My dog is a good trainer, too, and she gets to do what she wants many times. When there are lots of new people and dogs, she gets a little excited and overwhelmed, and her way of dealing with it is to get a little bit behind me and stand on her hind legs with one paw touching me while she checks out the situation. I allow her to do that, because she takes comfort in it, and it helps her feel safe. I am sure some people think I’m spoiling her, but I don’t let her do it to other people.
    As many dogs as I’ve worked with as a dog-owner and a foster, they all stand out as individuals. None was a robot. And I tried to give each one an understanding of what they needed to do (for me, that was to be safe and polite) while I learned from them what they wanted to do. Every single dog has taught me something.

  3. I love this post. :) We were fortunate in that our dogs came pre-trained. I’m a bad dog owner in that I’ve spoiled them since. But I love all of your reasons for training Honey.

  4. I trained BJ for the same reasons that you did. I hadn’t had a dog for 40+ years and so I started with obedience class. It gave me a start and I moved on from there. I let BJ run off leash in Central Park so the “Come” command was most important for me.
    There are things that I didn’t do so well in training him. He sometimes greets a dog with his tail wagging and then all of a sudden snaps at the dog. He started it was he was 5 or so and was attacked and bitten by another dog. It still doesn’t excuse his behavior. I try to keep from other dogs but in NYC that’s almost impossible. I’m at a loss as to what to do, ergo, training is very important.

  5. Well that was sure extremely well expressed and on the mark as far as I’m concerned as long as Max is safe and cause no harm or issues to others I think we’re in pretty good shape. Well said!!

  6. One of the reasons I wanted a dog was because I looked forward to the challenge and the learning experience he or she would provide. For me, it’s not enough to have a dog for the sake of having a furry family member – though that is wonderful – but I wanted someone who would get me out of the house, who would make me more active, and who would give me something new on which to focus. I train with my dog because it’s fun and for me, that is a large part of the joy of having her around.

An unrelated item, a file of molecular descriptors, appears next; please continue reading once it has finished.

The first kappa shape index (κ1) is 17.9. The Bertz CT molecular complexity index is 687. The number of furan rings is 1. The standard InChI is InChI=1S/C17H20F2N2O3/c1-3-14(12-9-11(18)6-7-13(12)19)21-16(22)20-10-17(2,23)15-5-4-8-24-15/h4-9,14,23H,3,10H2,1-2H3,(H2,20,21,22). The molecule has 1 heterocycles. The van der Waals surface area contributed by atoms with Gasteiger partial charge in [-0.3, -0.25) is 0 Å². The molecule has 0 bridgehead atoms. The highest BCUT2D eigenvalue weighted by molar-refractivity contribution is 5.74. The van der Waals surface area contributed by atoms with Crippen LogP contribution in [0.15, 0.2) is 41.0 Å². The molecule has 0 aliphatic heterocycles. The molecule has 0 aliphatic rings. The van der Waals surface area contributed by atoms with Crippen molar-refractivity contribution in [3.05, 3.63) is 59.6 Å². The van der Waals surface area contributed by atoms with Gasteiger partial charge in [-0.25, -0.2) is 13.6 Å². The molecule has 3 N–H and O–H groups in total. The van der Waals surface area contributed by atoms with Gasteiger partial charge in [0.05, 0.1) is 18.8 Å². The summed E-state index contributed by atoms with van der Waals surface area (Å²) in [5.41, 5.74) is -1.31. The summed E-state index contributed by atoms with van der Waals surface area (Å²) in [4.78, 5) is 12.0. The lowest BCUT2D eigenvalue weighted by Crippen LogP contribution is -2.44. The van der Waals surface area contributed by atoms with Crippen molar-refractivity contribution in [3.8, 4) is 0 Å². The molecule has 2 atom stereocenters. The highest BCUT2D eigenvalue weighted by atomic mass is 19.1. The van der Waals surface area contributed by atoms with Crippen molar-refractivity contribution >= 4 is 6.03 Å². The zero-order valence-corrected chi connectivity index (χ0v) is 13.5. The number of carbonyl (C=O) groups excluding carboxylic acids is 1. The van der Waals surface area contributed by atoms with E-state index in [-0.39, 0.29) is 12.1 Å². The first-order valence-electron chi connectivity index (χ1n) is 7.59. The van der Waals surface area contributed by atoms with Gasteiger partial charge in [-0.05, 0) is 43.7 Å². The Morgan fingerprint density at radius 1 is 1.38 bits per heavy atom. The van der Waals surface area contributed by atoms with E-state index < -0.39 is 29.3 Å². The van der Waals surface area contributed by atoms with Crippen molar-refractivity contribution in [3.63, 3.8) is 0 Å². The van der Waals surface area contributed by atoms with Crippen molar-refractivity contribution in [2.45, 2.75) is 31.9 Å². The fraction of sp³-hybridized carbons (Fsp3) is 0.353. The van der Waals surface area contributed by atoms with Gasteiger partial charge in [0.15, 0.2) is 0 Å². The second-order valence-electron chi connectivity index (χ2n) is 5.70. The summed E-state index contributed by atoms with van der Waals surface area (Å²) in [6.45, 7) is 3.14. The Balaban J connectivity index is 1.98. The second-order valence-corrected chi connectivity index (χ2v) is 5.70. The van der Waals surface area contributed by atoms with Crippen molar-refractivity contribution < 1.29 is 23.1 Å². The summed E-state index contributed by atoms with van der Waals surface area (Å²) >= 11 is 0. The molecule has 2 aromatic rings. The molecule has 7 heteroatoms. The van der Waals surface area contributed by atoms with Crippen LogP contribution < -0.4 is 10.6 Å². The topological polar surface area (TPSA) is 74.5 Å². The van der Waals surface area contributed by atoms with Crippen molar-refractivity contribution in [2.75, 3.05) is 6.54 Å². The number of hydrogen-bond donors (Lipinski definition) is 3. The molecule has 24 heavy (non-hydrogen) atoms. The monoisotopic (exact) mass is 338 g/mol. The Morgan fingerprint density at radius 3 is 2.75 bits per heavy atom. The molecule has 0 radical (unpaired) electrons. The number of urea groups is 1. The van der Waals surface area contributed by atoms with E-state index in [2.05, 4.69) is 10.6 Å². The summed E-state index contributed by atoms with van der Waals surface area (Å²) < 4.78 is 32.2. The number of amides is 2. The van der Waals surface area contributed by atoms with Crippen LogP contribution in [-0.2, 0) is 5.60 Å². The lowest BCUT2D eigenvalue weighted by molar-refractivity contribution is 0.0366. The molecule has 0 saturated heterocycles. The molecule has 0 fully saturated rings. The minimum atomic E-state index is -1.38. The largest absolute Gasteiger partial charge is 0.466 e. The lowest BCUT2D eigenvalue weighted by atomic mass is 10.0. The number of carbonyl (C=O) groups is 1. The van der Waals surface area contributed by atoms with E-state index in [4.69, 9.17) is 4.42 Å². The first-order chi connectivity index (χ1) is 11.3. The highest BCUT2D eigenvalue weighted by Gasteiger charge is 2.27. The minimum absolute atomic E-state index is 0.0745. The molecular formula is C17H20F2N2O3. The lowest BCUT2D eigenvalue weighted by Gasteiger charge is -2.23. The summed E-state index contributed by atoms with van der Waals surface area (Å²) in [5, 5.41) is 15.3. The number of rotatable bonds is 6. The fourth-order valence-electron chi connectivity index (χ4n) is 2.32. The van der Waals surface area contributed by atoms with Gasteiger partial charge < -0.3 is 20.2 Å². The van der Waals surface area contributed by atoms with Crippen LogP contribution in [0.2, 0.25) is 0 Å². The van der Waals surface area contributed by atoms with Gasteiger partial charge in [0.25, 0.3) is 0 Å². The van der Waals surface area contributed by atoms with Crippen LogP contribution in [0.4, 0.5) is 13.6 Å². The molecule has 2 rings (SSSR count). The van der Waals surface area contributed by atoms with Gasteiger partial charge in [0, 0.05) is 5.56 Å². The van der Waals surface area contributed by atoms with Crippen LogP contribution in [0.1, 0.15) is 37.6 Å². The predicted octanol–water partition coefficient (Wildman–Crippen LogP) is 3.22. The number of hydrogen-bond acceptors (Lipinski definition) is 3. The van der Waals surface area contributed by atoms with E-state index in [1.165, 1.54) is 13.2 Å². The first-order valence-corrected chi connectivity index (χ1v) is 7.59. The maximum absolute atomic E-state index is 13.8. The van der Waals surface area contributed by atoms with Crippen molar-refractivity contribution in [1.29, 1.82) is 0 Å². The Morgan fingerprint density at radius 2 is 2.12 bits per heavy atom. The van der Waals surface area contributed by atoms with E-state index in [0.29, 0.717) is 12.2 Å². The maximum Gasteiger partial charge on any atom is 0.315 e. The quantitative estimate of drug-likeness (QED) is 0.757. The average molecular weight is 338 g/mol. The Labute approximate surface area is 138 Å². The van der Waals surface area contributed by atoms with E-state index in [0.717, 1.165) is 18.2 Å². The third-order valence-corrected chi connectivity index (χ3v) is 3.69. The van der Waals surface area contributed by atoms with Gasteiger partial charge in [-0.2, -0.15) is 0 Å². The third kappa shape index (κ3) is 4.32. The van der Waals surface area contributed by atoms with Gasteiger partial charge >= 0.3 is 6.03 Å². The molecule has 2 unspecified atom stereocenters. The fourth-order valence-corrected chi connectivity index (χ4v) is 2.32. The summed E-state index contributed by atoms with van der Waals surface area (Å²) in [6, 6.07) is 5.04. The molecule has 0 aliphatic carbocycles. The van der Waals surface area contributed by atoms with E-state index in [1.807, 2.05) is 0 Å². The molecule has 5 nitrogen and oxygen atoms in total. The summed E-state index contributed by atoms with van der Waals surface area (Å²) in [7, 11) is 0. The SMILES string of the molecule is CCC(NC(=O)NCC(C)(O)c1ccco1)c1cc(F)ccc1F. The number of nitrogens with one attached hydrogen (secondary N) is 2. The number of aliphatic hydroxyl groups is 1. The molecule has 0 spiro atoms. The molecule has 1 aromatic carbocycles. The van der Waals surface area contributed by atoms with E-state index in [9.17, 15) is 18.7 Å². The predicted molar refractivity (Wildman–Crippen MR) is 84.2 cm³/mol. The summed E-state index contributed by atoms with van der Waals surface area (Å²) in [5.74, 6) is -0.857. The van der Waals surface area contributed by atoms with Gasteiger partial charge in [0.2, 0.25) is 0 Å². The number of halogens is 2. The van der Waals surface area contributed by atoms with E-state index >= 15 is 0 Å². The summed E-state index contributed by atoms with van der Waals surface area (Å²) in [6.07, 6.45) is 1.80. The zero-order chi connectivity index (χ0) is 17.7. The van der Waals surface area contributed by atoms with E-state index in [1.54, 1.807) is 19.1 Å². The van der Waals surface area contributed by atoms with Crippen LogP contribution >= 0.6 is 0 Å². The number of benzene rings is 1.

And because I like to show off her tricks, but that’s really just a side benefit. 😉

  7. Having recently inherited a 10 year-old dog with no training whatsoever, I train Zora for many of the same reasons: her safety and mine; courtesy to my neighbors, guests and people that we meet on the street; etc. She is a lot of work at this point, but I was really pleased when I was cleaning up after her the other day and accidently dropped the leash. She saw another dog and barked, but she stopped when I said “Stay!”. That felt sooooo good and I was very proud of her. :-)

  8. This is yet another awesome post! Why did I train mine? One, because he’s the most misunderstood dog around (pibbles); Two, I wanted him to behave well, leash walk like he should and not pull, sit for his treats, lay for his treats or when told to, and to learn discipline; Three, being homed twice previously and two previous names, he desperately needed routine and a “leader” otherwise he would be the dominant one in the house and an 83 dominant pibbles is NOT a good thing. So I trained him for his well being, as well as my own. I wanted to feel safe with him. I wanted him to feel safe going to the vet and not being one of those petrified and being muzzled. BTW, we visit the vet every 3 wks for nail trimmings just so he remembers these are people for him NOT to fear.

    Imo, training is a fabulous thing and enables you to feel confident with your dog as well as makes him feel confident and happy when he does what you “the leader” wants. But I believe some people take training to the extreme. Dogs should be allowed to be “dogs” for a bit and develop their own individuality imo.